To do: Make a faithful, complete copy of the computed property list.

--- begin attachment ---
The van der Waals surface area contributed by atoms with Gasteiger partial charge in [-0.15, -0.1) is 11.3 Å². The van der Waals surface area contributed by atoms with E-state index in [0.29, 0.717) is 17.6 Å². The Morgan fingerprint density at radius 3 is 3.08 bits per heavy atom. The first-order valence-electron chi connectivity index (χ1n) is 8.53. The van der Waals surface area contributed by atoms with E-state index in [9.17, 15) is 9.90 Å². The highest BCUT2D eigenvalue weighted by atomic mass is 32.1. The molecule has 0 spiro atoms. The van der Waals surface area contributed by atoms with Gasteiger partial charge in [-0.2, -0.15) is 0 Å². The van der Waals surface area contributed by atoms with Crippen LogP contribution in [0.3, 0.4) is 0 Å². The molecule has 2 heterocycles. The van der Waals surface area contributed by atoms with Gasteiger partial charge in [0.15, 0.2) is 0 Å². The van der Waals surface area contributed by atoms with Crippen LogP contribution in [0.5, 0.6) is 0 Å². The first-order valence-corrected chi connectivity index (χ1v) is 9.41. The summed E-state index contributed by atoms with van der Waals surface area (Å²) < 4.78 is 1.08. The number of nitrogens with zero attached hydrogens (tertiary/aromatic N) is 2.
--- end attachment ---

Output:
The van der Waals surface area contributed by atoms with Gasteiger partial charge in [-0.15, -0.1) is 11.3 Å². The van der Waals surface area contributed by atoms with E-state index in [0.29, 0.717) is 17.6 Å². The Morgan fingerprint density at radius 3 is 3.08 bits per heavy atom. The first-order valence-electron chi connectivity index (χ1n) is 8.53. The van der Waals surface area contributed by atoms with E-state index in [9.17, 15) is 9.90 Å². The highest BCUT2D eigenvalue weighted by atomic mass is 32.1. The molecule has 0 spiro atoms. The van der Waals surface area contributed by atoms with Gasteiger partial charge in [-0.2, -0.15) is 0 Å². The van der Waals surface area contributed by atoms with Crippen LogP contribution in [0.3, 0.4) is 0 Å². The molecule has 2 heterocycles. The van der Waals surface area contributed by atoms with Gasteiger partial charge in [0.15, 0.2) is 0 Å². The van der Waals surface area contributed by atoms with Crippen LogP contribution in [0.5, 0.6) is 0 Å². The first-order valence-corrected chi connectivity index (χ1v) is 9.41. The summed E-state index contributed by atoms with van der Waals surface area (Å²) < 4.78 is 1.08. The number of nitrogens with zero attached hydrogens (tertiary/aromatic N) is 2.